Marist Poll indicates growing consumer worry over finances

by Kim Souza ([email protected]) 294 views 

Consumers are growing more concerned over their finances as inflation persists, interest rates rise and their retirement accounts invested in equities are losing value. A poll conducted by Marist College found nearly four in 10 Americans are feeling financially strapped.

More specifically, 37% report their family finances have gotten worse over the past year, an 8-point jump since February. Just 18% said their finances had improved since February. The poll was conducted in association with NPR/PBS earlier in September.

“When Americans weigh in on their economic situation, many are having difficulty making ends meet,” says Lee Miringoff, director of the Marist College Institute for Public Opinion. “This forces many families to make tough choices or to dip into their savings.”

More than one in four respondents say they have had to use their savings to meet their monthly expenses. Roughly 75% said they are resorting to other ways to stretch their budgets as they have had to cut back on discretionary spending in order to meet their essential household expenses.

Following are a few of the poll results.
• 54% said they are eating out less often, and 40% said they have driven less, or carpooled more to save on gasoline expenditures.
• 39% report cutting back on food and grocery purchases, 35% skipped a vacation or changed travel plans and 18% have skipped a doctor’s visit or purchasing prescription drugs.
• Around 20% said they are skipping or delaying at least one payment on bills such as their rent or mortgage, credit cards, or medical bills.
• Nearly 10% have missed or skipped making credit card payments or been late with their rent.
• One in four who said they had skipped rent earned less than $25,000.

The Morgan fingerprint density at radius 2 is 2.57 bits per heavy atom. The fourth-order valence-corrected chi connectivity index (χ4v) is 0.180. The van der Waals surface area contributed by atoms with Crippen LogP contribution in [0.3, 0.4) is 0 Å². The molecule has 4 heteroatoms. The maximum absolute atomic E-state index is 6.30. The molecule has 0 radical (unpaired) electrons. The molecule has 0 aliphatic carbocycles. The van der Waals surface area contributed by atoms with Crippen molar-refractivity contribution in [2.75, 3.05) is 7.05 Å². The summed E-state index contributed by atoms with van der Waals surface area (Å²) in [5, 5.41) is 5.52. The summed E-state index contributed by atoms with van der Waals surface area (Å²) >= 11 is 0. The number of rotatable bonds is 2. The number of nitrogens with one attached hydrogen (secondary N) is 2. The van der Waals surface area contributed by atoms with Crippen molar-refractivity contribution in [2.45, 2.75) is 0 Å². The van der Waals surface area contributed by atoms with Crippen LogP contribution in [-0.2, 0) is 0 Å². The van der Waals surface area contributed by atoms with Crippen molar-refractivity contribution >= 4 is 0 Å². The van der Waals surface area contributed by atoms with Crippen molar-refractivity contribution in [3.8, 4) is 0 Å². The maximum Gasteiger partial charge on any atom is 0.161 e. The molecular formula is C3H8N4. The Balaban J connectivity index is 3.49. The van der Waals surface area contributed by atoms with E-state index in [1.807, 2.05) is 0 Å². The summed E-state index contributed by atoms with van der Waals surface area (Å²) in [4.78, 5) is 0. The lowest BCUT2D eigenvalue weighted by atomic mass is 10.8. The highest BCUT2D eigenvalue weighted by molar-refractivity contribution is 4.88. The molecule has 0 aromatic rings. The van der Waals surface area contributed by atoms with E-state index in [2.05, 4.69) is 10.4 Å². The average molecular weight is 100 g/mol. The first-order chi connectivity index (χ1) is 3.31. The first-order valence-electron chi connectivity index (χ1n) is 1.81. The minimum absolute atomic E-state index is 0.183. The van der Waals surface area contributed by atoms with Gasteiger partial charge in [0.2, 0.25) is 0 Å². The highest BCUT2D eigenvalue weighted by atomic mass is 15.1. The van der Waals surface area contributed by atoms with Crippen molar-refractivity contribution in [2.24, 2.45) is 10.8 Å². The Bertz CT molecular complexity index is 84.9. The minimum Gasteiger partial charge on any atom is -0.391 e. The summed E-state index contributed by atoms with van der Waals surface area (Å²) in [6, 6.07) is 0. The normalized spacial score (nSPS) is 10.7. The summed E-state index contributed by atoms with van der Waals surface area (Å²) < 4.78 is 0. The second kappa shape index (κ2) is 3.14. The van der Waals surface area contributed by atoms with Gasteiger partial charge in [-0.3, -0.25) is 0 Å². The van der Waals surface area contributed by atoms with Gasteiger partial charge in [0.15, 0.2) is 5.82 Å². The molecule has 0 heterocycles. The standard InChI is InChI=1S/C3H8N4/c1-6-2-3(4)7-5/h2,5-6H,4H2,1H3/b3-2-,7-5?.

• Americans earning $50,000 or less are three times less likely than higher wage earners to say their financial picture has improved in the last year.
• Roughly 27% of consumers, including one in three who earn less than $50,000 annually, have said they spend down their savings significantly in the past six months on household essentials.

Economists said the savings boom from the pandemic has largely eroded for many lower-middle class workers. The Federal Reserve Bank of New York reported outstanding debt in households around the country rose to $16.15 trillion in the second quarter. The total amount of household debt across the nation increased by $312 billion, or about 2%, over the same period. The largest portion of that debt – mortgage loan balances – rose to $207 billion, making up $11.39 trillion of the nation’s consumer debt.

Non-housing debt, including auto loans and student debt, also rose by $103 billion last quarter. This marks the largest growth for this type of debt since 2016. Economists warn that rising consumer debt at a time when interest rates are also increasing could spell trouble down the road.

The Fed report found rising credit card balances, which saw a 13% year-over-year increase – the largest in over 20 years – contributed to this major rise in household debt. Americans’ credit card debt grew by $46 billion in 2022’s second quarter, with the category totaling $890 billion in outstanding balances at the end of June. Joelle Scally, the New York Fed’s Administrator of the Center for Microeconomic Data, said in a statement that the “robust increases” in credit card balances and other debts were “driven in part by rising prices.”

In the Federal Reserve’s attempt to stem inflation by raising rates this year, American credit card balances and other consumer debts have also escalated for those carrying balances. Higher interest rates make carrying the debt more costly as interest charges increase from as low as 0% to more than 18% on many credit cards Americans are holding in their wallets, according to NerdWallet.com.

Economists at Wells Fargo Securities noted Sept. 16 that broad price pressure continues to be a challenge for consumers who have experienced a rapid deterioration in purchasing power. Declining gas prices and a slowdown in food price inflation in August should provide some reprieve by freeing up wallet share for other goods and services.